New research has shown long COVID-19 is causing brain fog and memory loss in patients for more than a year.
The study found about 20 per cent of those suffering from long COVID-19 can experience brain impairment for at least 12 months without improvement.
Long COVID-19 is categorised as people suffering from symptoms like brain fog, fatigue, and shortness of breath a month after contracting the virus.
Professor Bruce Brew from Sydney's St Vincent's Hospital said researchers have analysed 128 patients over 12 months and found the impacts of long COVID-19 on the brain don't go away after a year.
"We're hopeful it will take another year or less to see some improvement in their condition but we just don't know," he said.
"The study has also identified a marker of cognitive impairment – a nerve toxin in a particular pathway in the brain, which opens up the possibility of repurposing existing drugs to modulate this toxin, which could potentially give us a treatment."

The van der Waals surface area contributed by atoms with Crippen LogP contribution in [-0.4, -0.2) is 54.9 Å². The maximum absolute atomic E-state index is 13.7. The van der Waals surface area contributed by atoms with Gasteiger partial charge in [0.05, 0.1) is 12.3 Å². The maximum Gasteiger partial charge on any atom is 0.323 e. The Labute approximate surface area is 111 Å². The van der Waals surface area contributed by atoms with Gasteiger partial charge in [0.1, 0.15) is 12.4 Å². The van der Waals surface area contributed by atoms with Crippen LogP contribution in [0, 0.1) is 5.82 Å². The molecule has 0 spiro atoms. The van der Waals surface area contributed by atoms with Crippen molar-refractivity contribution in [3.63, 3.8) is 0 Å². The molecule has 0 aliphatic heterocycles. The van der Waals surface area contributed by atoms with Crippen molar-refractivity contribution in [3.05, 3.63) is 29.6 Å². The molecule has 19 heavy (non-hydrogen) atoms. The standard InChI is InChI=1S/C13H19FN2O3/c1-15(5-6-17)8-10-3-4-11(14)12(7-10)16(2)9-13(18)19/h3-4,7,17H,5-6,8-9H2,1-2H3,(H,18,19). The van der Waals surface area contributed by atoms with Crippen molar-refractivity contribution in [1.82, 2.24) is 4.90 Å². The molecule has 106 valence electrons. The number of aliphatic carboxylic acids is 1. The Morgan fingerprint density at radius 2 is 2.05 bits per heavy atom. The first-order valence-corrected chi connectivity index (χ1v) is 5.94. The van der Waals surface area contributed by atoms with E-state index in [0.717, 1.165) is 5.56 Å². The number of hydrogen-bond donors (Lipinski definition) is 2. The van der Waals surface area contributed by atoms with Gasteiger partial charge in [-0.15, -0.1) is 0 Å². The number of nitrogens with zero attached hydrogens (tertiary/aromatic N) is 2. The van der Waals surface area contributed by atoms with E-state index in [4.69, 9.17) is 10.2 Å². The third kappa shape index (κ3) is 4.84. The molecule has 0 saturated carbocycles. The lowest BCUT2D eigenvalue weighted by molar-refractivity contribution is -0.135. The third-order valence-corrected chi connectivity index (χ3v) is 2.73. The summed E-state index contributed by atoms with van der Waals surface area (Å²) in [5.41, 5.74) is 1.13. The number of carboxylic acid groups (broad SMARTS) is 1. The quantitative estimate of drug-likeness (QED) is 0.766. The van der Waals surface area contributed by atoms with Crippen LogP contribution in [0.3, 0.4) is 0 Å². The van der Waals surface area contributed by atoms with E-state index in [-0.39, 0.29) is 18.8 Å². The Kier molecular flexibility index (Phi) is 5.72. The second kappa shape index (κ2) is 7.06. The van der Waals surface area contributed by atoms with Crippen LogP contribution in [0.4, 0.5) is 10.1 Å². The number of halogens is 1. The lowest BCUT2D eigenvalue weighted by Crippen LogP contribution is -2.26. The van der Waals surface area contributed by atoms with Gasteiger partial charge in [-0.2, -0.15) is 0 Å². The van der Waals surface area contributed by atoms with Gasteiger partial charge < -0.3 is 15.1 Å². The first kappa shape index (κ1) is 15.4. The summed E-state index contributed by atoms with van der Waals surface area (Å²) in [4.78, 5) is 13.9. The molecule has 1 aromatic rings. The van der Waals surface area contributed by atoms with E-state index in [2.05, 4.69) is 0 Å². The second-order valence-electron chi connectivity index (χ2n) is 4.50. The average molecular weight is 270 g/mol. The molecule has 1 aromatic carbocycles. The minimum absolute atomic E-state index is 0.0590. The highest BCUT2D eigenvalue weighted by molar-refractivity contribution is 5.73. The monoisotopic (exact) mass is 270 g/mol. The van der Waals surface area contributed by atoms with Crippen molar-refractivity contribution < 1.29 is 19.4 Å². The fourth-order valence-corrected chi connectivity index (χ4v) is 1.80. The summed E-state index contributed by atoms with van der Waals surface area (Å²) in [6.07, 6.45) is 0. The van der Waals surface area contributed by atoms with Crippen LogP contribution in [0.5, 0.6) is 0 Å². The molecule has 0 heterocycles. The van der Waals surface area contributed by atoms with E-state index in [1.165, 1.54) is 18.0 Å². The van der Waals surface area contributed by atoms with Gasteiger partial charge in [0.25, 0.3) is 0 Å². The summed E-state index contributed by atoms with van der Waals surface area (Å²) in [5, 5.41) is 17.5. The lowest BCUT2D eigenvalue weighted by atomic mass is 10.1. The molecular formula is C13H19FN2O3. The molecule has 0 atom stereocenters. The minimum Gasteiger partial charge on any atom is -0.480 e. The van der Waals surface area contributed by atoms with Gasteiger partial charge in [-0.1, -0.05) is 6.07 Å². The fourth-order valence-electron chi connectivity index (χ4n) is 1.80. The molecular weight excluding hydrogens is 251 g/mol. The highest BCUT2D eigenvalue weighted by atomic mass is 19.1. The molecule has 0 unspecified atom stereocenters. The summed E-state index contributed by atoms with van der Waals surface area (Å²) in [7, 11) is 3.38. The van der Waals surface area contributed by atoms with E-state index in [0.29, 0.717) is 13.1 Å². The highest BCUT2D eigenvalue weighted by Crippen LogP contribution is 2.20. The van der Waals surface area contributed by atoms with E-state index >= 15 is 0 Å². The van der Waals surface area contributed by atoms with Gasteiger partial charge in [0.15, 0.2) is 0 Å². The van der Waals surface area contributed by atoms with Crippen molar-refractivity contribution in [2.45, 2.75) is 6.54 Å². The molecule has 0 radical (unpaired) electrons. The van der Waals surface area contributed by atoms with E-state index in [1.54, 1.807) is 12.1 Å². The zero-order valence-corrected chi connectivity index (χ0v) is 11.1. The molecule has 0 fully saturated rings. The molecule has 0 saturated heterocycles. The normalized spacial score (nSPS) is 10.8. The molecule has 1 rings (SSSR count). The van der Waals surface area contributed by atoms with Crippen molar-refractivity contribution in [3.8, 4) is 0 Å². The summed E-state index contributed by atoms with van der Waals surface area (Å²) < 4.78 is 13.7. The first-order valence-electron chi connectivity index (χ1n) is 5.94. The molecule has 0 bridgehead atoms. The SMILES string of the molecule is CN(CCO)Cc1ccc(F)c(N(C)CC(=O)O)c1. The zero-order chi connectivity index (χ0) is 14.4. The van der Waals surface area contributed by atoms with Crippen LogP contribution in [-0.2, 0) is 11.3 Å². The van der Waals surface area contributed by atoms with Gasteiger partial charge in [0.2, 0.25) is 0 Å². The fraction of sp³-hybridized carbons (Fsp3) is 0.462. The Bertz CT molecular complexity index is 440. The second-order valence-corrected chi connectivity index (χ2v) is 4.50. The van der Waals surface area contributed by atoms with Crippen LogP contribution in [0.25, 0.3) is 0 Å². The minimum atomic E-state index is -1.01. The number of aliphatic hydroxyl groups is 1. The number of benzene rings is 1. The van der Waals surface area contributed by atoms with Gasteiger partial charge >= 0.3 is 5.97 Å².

Brew added those suffering from long COVID-19 didn't necessarily become really sick with the virus when they had it.
"There's a common misconception that if you're not severely ill with COVID then you won't experience brain fog, but in our study nine out of ten of those suffering long COVID were not hospitalised," he said.
Professor Steven Faux helps run the long COVID clinic at St Vincent's Hospital and said he is seeing eight to 10 new patients a week with the disease, primarily young people.
"What we're finding is it's actually affecting younger people, and they're finding it really difficult to be able to continue working," he said.
Researchers added long COVID-19 has debilitating effects on sufferers and the symptoms have been likened to a traumatic brain injury.
"The impact of long COVID on some is significant. I had one patient, a businessman who had to sell his business because he could no longer focus on contracts and negotiations during meetings," Brew said.
"We're seeing people with slow thought processes and confusion which is very similar to a Traumatic Brain Injury," Faux added.